Teen drama abounds in this story about loss and love.

THE YEAR THEY FELL

A group of high school seniors become orphans after a deadly plane crash.

Dayana Calderón was home, cyberstalking old friends during a pharma-induced high the night of the accident. Popular twins Josie and Jack Clay were throwing “the biggest blowout River Bank High School had ever seen.” It was a total fluke that Archie Gallagher, with his ever present sketchbook and dorky glasses, was there along with the socially awkward Harrison Rebkin, who has frequent panic attacks. The former preschool buddies had long since grown apart, but their parents were vacationing together when tragedy struck. Josie is a gorgeous blonde haunted by memories of childhood sexual abuse. “Ginormous shaved-headed” Jack is a white football star with ADHD and a demanding father. Dayana is Costa Rican and has a penchant for purple hair and facial piercings. Archie, a self-proclaimed “black art nerd,” has white adoptive parents and a younger brother—his parents’ biological child—who is a well-adjusted, gay teen. Harrison, who is white and Jewish, struggles with pressure from his single mother’s high expectations. These estranged friends grieve together, discover romance and long-lost friendships—and stumble across dark secrets. It’s a lot to unpack, as debut novelist Kreizman front-loads the book with a dense and soapy premise. Some readers will love the melodrama, but others may sense bathos in the contrast between the tremendous tragedy and the more quotidian high school concerns.

Teen drama abounds in this story about loss and love. (Fiction. 13-16)

Pub Date: July 30, 2019

ISBN: 978-1-250-17987-6

Page Count: 384

Publisher: Imprint

Review Posted Online: April 22, 2019

Kirkus Reviews Issue: May 15, 2019

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Though no punches are pulled about the unimaginable atrocity of the death camps, a life-affirming history

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  • Sydney Taylor Book Award Winner

THE LIBRARIAN OF AUSCHWITZ

A teenage girl imprisoned in Auschwitz keeps the secret library of a forbidden school.

Dita Adlerova, 14, is confined in the notorious extermination camp of Auschwitz-Birkenau. Compared to her fellow inmates, Dita’s relatively lucky. The several thousand residents of camp BIIb are inexplicably allowed to keep their own clothing, their hair, and, most importantly, their children. A young man named Fredy Hirsch maintains a school in BIIb, right under the noses of the Nazis. In Fredy’s classroom, Dita discovers something wonderful: a dangerous collection of eight smuggled books. The tale, based on the real life of Dita Polach Kraus and the events of 1944 and 1945, intertwines the stories of several real people: Dita, Fredy, several little-known war heroes, even a grim cameo from Anne and Margot Frank. Holocaust-knowledgeable readers will have suspicions about how many characters will die horribly (spoiler alert: this is Auschwitz). Yet somehow, myriad storylines told by multiple narrators offer compelling narrative tension. Why does BIIb exist? Will Rudi and Alice have a romance? What’s Fredy’s secret? Will Dr. Mengele subject Dita to his grotesque experiments? Dita’s matter-of-fact perspective, set in a slow build from BIIb to the chaotic starvation of the war’s end, both increases the horror and makes it bearable to read.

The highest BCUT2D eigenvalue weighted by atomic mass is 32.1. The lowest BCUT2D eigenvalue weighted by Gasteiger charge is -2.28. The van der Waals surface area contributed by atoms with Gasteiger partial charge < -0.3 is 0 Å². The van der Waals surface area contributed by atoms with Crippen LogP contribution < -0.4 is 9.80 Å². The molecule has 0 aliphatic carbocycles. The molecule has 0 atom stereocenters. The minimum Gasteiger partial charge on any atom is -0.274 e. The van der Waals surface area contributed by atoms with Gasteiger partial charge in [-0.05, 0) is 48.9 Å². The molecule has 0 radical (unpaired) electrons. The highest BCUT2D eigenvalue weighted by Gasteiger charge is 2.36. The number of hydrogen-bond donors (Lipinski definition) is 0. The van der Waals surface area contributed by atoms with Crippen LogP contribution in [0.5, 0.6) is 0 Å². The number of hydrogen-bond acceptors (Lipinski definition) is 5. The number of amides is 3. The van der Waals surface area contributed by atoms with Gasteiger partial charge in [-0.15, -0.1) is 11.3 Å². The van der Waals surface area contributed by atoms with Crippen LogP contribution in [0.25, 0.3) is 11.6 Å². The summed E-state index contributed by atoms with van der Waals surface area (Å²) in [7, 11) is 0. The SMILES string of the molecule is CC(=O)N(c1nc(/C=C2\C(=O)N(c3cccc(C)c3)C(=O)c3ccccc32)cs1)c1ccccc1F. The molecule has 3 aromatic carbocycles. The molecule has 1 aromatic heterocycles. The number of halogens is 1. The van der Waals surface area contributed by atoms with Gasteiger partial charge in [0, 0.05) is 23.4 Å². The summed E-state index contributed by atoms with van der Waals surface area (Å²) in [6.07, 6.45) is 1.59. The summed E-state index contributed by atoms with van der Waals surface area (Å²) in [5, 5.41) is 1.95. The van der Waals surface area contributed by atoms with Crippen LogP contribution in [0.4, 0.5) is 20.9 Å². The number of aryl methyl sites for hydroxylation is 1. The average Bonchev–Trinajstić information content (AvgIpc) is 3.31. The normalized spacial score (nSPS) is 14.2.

Though no punches are pulled about the unimaginable atrocity of the death camps, a life-affirming history . (Historical fiction. 13-16)

Pub Date: Oct. 10, 2017

ISBN: 978-1-62779-618-7

Page Count: 432

Publisher: Godwin Books/Henry Holt

Review Posted Online: Aug. 21, 2017

Kirkus Reviews Issue: Sept. 1, 2017

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Skip this uninspired entry into the world of medieval love and court intrigue.

THE BETROTHED

From the Betrothed series , Vol. 1

In an imagined setting evoking medieval England, King Jameson of Coroa pursues Hollis Brite.

The independent teenager makes Jameson laugh, but she lacks the education and demeanor people expect in a queen. Her friend Delia Grace has more knowledge of history and languages but is shunned due to her illegitimate birth. Hollis gets caught up in a whirl of social activity, especially following an Isolten royal visit. There has been bad blood between the two countries, not fully explained here, and when an exiled Isolten family also comes to court, Jameson generously allows them to stay. Hollis relies on the family to teach her about Isolten customs and secretly falls in love with Silas, the oldest son, even though a relationship with him would mean relinquishing Jameson and the throne. When Hollis learns of political machinations that will affect her future in ways that she abhors, she faces a difficult decision. Romance readers will enjoy the usual descriptions of dresses, jewelry, young love, and discreet kisses, although many characters remain cardboard figures. While the violent climax may be upsetting, the book ends on a hopeful note. Themes related to immigration and young women’s taking charge of their lives don’t quite lift this awkwardly written volume above other royal romances. There are prejudicial references to Romani people, and whiteness is situated as the norm.

Skip this uninspired entry into the world of medieval love and court intrigue. (Historical romance. 13-16)

Pub Date: May 5, 2020

ISBN: 978-0-06-229163-9

Page Count: 320

Publisher: HarperTeen

Review Posted Online: Feb. 5, 2020

Kirkus Reviews Issue: March 1, 2020

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